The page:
Structural Surveys: What you need to know
Requests for structural condition surveys on properties can come from several sources. The usual candidates include prospective purchasers, property vendors, owners or tenants. The types of properties to be surveyed can range from domestic housing units to retail, industrial or public buildings. A structural condition survey can take many forms and is usually tailored to suit the requirements of the client, whether it be a pre-purchase due diligence survey, a routine property condition assessment or other. A typical structural condition survey involves a visual inspection by an experienced chartered engineer of all accessible parts of the property, including external façades, courtyards, the roof and internal rooms, basements, and roof spaces.
The starting point for the structural engineer prior to undertaking a condition survey is to understand the client’s requirements and what they are hoping to obtain from the survey. Prior to attending site to undertake the survey, the engineer will usually request from the client any available structural and/or architectural plans for the subject property. These plans are not always available but are very useful to have prior to attending site particularly on larger scale properties. If no plans are available, a quick planning search for the property can be undertaken and if available, relevant plans of the property can be downloaded from the appropriate Local Authorities’ website.
Upon arriving at the site, the surveyor will usually meet with the client, occupant or other relevant parties who will provide access to the building for the duration of the survey. If the person providing access is an occupant or caretaker with knowledge of the building, the surveyor will ask them a few questions about the condition of the building and if it has any significant issues that they are aware of. Upon obtaining access to the building for surveying purposes, an initial walkthrough of the building is usually undertaken first. This allows the surveyor to get an initial feel for the building and to compare it to plans they may have for the building.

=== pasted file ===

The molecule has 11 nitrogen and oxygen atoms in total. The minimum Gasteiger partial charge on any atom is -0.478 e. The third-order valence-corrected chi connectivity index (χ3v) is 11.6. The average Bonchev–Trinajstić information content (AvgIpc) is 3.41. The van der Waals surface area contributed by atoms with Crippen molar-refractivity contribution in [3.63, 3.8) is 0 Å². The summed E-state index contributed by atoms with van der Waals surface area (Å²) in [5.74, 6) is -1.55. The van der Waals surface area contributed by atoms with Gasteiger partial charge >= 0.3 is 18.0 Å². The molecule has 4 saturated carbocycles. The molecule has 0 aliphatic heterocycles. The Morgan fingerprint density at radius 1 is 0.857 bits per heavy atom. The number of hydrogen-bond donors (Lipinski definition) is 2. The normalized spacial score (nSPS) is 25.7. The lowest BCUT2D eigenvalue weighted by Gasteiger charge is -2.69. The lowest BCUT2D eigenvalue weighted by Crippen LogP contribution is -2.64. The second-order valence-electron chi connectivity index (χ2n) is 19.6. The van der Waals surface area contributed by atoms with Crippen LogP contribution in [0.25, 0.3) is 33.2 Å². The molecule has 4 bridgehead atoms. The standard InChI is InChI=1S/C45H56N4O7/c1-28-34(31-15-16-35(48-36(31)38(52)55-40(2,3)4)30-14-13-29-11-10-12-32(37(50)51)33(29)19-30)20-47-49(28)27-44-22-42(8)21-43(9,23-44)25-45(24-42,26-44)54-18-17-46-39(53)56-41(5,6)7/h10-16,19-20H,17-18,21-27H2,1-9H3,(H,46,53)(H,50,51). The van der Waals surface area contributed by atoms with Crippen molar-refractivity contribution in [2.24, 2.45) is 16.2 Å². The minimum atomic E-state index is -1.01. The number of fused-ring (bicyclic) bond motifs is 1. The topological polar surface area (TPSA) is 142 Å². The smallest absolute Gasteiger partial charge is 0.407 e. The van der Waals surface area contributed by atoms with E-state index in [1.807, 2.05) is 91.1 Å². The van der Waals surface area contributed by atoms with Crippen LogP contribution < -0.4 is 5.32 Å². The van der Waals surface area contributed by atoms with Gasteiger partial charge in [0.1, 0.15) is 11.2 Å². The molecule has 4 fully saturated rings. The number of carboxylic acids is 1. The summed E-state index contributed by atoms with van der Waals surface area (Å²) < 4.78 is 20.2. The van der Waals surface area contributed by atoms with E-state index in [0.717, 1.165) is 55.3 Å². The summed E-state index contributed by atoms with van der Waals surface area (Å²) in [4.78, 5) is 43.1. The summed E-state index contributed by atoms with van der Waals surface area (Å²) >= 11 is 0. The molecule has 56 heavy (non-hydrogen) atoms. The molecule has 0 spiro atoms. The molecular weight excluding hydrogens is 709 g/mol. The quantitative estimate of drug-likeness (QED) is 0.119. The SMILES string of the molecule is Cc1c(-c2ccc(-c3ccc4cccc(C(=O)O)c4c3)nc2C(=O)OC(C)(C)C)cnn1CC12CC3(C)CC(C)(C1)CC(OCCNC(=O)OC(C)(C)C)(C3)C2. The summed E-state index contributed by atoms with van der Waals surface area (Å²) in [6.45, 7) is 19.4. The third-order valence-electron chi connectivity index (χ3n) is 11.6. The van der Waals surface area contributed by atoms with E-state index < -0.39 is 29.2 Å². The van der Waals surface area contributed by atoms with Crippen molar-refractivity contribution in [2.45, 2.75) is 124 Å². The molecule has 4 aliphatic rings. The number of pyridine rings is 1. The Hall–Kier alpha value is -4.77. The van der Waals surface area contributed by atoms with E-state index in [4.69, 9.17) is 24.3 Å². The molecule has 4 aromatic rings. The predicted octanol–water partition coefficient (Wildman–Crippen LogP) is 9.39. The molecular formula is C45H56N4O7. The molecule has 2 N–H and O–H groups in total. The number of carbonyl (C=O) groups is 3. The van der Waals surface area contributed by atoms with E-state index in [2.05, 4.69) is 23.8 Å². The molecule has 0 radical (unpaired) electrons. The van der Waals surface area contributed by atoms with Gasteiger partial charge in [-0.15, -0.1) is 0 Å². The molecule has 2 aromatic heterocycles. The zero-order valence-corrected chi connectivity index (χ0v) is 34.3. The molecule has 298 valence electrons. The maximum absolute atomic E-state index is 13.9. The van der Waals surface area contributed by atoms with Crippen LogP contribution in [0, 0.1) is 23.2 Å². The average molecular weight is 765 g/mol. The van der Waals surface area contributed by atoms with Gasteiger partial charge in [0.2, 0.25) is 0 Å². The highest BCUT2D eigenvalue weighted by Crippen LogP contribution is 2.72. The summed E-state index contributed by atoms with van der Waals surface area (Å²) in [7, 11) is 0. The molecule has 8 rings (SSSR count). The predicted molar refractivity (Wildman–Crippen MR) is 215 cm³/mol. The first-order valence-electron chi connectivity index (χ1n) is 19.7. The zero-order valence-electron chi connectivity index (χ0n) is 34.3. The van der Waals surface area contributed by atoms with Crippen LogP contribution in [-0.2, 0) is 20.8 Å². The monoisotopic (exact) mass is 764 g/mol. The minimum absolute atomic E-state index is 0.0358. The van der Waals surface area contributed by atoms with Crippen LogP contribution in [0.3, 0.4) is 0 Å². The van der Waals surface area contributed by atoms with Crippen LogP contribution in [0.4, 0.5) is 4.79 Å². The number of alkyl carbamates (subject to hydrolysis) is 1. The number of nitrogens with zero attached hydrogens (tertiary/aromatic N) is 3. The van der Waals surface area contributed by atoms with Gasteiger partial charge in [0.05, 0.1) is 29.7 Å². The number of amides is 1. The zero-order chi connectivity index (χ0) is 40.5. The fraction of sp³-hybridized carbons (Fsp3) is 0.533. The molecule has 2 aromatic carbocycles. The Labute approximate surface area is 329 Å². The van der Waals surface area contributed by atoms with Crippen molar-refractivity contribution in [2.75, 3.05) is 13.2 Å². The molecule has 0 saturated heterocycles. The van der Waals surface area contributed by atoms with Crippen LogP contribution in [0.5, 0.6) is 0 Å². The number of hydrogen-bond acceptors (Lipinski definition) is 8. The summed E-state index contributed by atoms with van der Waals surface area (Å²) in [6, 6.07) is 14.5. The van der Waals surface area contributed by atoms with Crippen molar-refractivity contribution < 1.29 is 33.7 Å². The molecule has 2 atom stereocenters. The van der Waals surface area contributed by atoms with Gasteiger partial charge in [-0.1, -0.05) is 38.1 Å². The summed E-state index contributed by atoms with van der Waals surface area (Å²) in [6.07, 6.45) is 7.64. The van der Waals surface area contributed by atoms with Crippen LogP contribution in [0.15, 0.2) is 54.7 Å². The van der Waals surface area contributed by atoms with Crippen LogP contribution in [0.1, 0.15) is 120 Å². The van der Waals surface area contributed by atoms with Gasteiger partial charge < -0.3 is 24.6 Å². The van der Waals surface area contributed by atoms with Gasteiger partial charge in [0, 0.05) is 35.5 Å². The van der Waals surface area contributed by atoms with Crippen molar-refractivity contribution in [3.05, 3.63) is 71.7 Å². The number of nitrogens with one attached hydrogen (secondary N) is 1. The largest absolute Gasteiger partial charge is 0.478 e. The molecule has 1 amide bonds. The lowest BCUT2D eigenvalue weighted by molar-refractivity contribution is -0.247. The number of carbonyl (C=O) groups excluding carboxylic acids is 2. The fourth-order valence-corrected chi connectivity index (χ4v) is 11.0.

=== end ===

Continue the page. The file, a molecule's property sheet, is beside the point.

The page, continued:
Following the initial walkthrough, a thorough visual inspection of all accessible areas of the building is undertaken, with specific regard to Part A of the Building Regulations. The inspection usually commences internally at the lowest level, whether that be on the ground floor or basement levels and continues for every level up to the top floor and into the roof space if accessible. The surveyor will make a note of any important observations made including significant structural defects and record the location, severity and take photographs of each as appropriate. On completion of the interior, an inspection of the exterior of the building is undertaken, again noting any significant defects. The external façades are inspected usually from ground level and if roof access is possible an inspection of the exterior of the roof is also carried out.
Following the site inspection, a structural condition report is compiled. The report will describe the property inspected and discuss in detail any observations and defects noted during the inspection. The report will advise on any recommended remedial measures if applicable and also indicate the urgency with which these should be attended to.
The ORS Civil and Structural Team regularly undertakes structural condition surveys for a large range of clients. Our experience and track record of delivering comprehensive surveys and reports in a quick turnaround time guarantees client satisfaction and regularly results in repeat business.
If you require a structural condition survey, please get in touch with Mark Heslin at email@example.com, Civil and Structural Team Leader who will be happy to discuss your requirements.